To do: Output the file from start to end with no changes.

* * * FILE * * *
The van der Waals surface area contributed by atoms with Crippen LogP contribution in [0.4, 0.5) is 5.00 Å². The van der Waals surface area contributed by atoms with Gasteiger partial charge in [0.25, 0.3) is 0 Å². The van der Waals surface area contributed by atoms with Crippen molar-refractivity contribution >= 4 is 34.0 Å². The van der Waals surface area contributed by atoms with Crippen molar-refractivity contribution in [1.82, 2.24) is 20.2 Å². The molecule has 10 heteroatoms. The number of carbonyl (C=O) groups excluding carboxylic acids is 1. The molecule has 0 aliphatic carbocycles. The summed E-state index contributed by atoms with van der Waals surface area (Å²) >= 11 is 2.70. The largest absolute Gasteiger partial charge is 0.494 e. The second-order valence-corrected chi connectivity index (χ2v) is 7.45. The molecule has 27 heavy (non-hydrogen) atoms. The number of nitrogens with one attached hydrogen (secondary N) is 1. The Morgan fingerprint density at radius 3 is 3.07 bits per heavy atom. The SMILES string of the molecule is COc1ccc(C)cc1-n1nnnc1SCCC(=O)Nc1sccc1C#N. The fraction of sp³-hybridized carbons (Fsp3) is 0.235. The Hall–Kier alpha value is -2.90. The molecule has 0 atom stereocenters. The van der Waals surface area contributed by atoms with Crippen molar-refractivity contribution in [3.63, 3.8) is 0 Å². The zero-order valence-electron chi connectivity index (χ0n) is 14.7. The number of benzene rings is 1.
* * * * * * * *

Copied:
The van der Waals surface area contributed by atoms with Crippen LogP contribution in [0.4, 0.5) is 5.00 Å². The van der Waals surface area contributed by atoms with Gasteiger partial charge in [0.25, 0.3) is 0 Å². The van der Waals surface area contributed by atoms with Crippen molar-refractivity contribution >= 4 is 34.0 Å². The van der Waals surface area contributed by atoms with Crippen molar-refractivity contribution in [1.82, 2.24) is 20.2 Å². The molecule has 10 heteroatoms. The number of carbonyl (C=O) groups excluding carboxylic acids is 1. The molecule has 0 aliphatic carbocycles. The summed E-state index contributed by atoms with van der Waals surface area (Å²) >= 11 is 2.70. The largest absolute Gasteiger partial charge is 0.494 e. The second-order valence-corrected chi connectivity index (χ2v) is 7.45. The molecule has 27 heavy (non-hydrogen) atoms. The number of nitrogens with one attached hydrogen (secondary N) is 1. The Morgan fingerprint density at radius 3 is 3.07 bits per heavy atom. The SMILES string of the molecule is COc1ccc(C)cc1-n1nnnc1SCCC(=O)Nc1sccc1C#N. The fraction of sp³-hybridized carbons (Fsp3) is 0.235. The Hall–Kier alpha value is -2.90. The molecule has 0 atom stereocenters. The van der Waals surface area contributed by atoms with Crippen molar-refractivity contribution in [3.63, 3.8) is 0 Å². The zero-order valence-electron chi connectivity index (χ0n) is 14.7. The number of benzene rings is 1.